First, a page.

Roberts has downsized from the 310-gallon built-in aquarium he once had. He now maintains a 75-gallon fish tank, and the 180-gallon tank that holds his reef. To understand a reef tank, it is best to see one, but one way to think of it is to take all the ceramic corals and rocks found in typical tanks and exchange it out for the real thing—a veritable slice of the ocean right there in your living room—corals, live rocks, clams, crabs, and an abundance of other things. Oh, yes, and fish.

“You know, your rocks are alive,” Roberts explains. “They have things growing on them and all the coral is alive. When you buy a piece of coral and put it in your aquarium, there are little crabs and crustaceans that will come out. You don’t see them, but shine a light in your aquarium at night, and you’ll see all sorts of little ‘hands’ and things coming alive on the coral. It’s pretty awesome.”

Fish enthusiasts are a devoted lot. Chris Holman of Newark, Ohio, drives 240-mile round-trip “about every two weeks” to, you guessed it: Gerber’s Tropical Fish. “I love the set up of the store,” he says. “It reminds me of how the show Tanked is set up when they go get their fish.”

Holman has early memories of the look in his mother’s eyes as she watched her freshwater aquariums. He started his own as a young man—a 29-gallon freshwater tank.

“I am 41 now, and I still have that fish tank today,” Holman says. “Now, as an adult, I sit and look at my tanks for hours, and my son loves having them, too. He wants to help take care of the tanks, so me and my older son, who is now four, started [a] 29-gallon bio cube for him. It just puts a warm spot in my heart to watch my one-year-old’s and my four-year-old’s eyes light up when they watch the tank—like when I looked at mom’s eyes light up when she would watch her tanks for hours.”

Holman, too, has saltwater reef tanks, a 135-gallon, a 90-gallon, and the 29-gallon bio cube he set up for his son.

And the gazing for hours at swimming fish? Seems there’s something to that. Several studies now have shown that it lowers blood pressure and relieves stress.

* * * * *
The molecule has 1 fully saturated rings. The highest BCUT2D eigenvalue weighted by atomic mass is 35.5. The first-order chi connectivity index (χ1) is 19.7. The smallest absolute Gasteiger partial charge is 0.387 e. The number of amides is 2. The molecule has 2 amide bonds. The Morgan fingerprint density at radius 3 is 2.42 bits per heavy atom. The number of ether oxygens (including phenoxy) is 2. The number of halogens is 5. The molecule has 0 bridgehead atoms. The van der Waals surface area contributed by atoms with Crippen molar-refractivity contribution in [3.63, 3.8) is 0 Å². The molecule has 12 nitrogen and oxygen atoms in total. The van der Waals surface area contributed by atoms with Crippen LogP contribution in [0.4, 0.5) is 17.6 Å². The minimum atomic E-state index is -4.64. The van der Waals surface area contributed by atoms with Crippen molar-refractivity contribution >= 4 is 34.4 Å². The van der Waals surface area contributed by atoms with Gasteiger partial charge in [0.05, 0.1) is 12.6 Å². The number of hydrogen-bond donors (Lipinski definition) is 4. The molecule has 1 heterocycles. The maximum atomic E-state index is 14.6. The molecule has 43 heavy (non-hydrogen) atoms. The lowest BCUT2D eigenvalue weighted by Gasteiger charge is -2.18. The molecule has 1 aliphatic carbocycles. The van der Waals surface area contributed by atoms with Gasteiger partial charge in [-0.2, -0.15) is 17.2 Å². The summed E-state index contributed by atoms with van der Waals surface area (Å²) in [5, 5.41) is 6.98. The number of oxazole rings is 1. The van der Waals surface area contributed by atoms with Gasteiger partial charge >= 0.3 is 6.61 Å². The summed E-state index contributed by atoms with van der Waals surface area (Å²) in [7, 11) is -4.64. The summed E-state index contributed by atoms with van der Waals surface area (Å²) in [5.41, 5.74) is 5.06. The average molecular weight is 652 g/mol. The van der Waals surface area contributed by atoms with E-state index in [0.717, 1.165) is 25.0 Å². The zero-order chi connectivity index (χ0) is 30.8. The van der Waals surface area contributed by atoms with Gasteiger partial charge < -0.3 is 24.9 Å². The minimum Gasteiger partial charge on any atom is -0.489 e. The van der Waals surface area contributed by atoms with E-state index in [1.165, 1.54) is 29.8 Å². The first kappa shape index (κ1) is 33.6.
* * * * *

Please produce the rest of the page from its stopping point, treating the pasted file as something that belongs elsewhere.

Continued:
“It’s just the serenity of it,” Roberts says. “To sit in your living room and see a living reef and the fish swimming around—it’s like you’re put into a different world, and it’s gorgeous. There’s all sorts of studies on how much it lowers blood pressure and relaxes people. And it’s the truth. And today’s world is just one stress after another, every time you turn around.”

So, about Dory. Blue tangs are more sensitive than clownfish. While the breeders are working feverishly to farm raise enough to supply potential demand, they aren’t there just yet. So, go see the movie. Get your tank set up and ready—it takes about a month to get the environment stabilized—and be patient.  She’s right around the corner, and when they finally, consistently, are able to farm-raise the blue tang, there will be plenty for everyone. If the industry learns as much from “Finding Dory” as it did “Finding Nemo,” it will be worth the wait.

Gerber’s Tropical Fish is located at 2279 N. Moraine Dr. in Moraine. For more information, please call 937.297.0515 or visit

Freelance writer Terri Gordon writes across a range of topics, including nature, health, and homes and gardens. She has a masters in English and occasionally teaches college composition and literature. Her neglected blog, WordWorks ( offers a sampling of her work.
Reach her at Terri 


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Freelance writer Terri Gordon writes across a range of topics, including nature, health, and homes and gardens. She holds a masters in English and occasionally teaches college composition and literature. Her blog, WordWorks ( is a "bulletin board" of some of her favorite things.